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Power/Performance Bits: Nov. 9

Integrated transistor cooling; quantum error correction.

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Integrated transistor cooling
Researchers at Ecole Polytechnique Fédérale de Lausanne (EPFL) created a single chip that combines a transistor and microfluidic cooling system for more efficient transistor heat management.

The team focused on a co-design approach for the electrical and mechanical aspects of the chip, bringing the electronics and cooling design together and aiming to extract the heat very near the regions that heat up the most in the device.

“Managing the heat produced by these devices is one of the biggest challenges in electronics going forward,” said Professor Elison Matioli of EPFL’s School of Engineering’s Power and Wide-band-gap Electronics Research Laboratory. “It’s becoming increasingly important to minimize the environmental impact, so we need innovative cooling technologies that can efficiently process the large amounts of heat produced in a sustainable and cost-effective way.”

The microfluidic channels are inside the chip, allowing cooling liquid to flow through it. “We placed microfluidic channels very close to the transistor’s hot spots, with a straightforward and integrated fabrication process, so that we could extract the heat in exactly the right place and prevent it from spreading throughout the device,” said Matioli. In tests, the device was able to extract heat fluxes exceeding 1.7 kilowatts per square centimeter using only 0.57 watts per square centimeter of pumping power.

Fabricating the monolithically integrated manifold microchannel (mMMC) starts with etching narrow slits into a silicon substrate coated with gallium nitride (GaN) to create the channels. Isotropic gas etching is used to widen the slits in the silicon and connect short segments to create longer runs. The openings on the GaN layer are then sealed with copper, and the electronic device is fabricated in the GaN layer.

The cooling liquid they used was deionized water, which doesn’t conduct electricity. “We chose this liquid for our experiments, but we’re already testing other, more effective liquids so that we can extract even more heat out of the transistor,” said Remco Van Erp, a doctoral student at EPFL.

“This cooling technology will enable us to make electronic devices even more compact and could considerably reduce energy consumption around the world,” said Matioli. “We’ve eliminated the need for large external heat sinks and shown that it’s possible to create ultra-compact power converters in a single chip. This will prove useful as society becomes increasingly reliant on electronics.” The researchers are now looking at how to manage heat in other devices, such as lasers and communications systems.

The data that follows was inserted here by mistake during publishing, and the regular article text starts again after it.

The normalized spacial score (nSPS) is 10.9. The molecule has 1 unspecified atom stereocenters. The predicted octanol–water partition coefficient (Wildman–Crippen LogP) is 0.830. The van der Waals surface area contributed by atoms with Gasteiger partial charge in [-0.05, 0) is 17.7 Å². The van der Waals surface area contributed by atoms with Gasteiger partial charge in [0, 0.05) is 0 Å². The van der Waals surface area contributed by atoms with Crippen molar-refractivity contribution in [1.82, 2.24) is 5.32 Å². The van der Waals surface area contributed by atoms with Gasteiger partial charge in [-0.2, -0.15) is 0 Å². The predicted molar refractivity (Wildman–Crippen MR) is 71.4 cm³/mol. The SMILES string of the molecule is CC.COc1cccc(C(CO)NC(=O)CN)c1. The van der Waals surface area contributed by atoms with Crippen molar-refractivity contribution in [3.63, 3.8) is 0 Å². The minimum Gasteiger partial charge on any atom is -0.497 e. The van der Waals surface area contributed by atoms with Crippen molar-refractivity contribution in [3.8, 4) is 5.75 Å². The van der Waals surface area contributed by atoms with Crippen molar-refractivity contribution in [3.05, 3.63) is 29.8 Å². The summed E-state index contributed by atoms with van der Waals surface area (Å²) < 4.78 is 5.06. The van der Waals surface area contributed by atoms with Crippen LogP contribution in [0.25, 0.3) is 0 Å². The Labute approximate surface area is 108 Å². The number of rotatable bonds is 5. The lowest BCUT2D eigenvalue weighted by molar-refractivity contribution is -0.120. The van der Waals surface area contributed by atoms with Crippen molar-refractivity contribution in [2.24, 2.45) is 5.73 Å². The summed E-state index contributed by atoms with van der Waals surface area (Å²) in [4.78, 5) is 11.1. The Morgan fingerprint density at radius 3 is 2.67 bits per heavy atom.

Quantum error correction
Researchers from the University of Innsbruck, University of Bologna, and RWTH Aachen University developed a way to deal with errors and information loss in trapped-ion quantum computers.

Quantum computers can be subject to computational errors, such as bit flip or phase flip errors. However, the information-carrying qubits can also get lost entirely through actual loss of particles, such as atoms or ions, or due to quantum particles transitioning for instance to unwanted energy states. The loss of a qubit can have deleterious effects on the remaining qubits, leading to errors.

“Developing a fully functioning quantum processor still represents a great challenge for scientists across the world,” said Davide Vodola, a researcher at the University of Bologna. “This research allowed us, for the first time, to implement a protocol that can detect and, at the same time, correct errors due to qubit loss. This ability could prove to be essential for the future development of large-scale quantum computers.”

The team took a two-pronged approach to protecting against errors, starting with detecting the loss of qubits in the first place. “Measuring the qubit directly was not an option as this would destroy the quantum information that is stored in it,” explained Philipp Schindler from the University of Innsbruck.

Martin Ringbauer of the University of Innsbruck added, “We managed to overcome this problem by developing a technique where we used an additional ion to probe whether the qubit in question was still there or not, without disturbing it.”

The next step was adapting the rest of the computation in real-time in case the qubit was indeed lost, enabling quantum information to be unscrambled after a loss and maintain protection of the remaining qubits.

“To solve this problem, the first thing our research group did was to develop an effective theoretical approach to the issue,” said Vodola. “We managed to show that the information stored in a register with some qubits can be protected and fully retrieved in case one of these qubits gets lost.”

“We are happy with the results of this test on the trapped-ion quantum processor of the University of Innsbruck,” Vodola added. “The same protocol can be implemented in different quantum computer architectures that are currently under development by other research centers or private institutions.”



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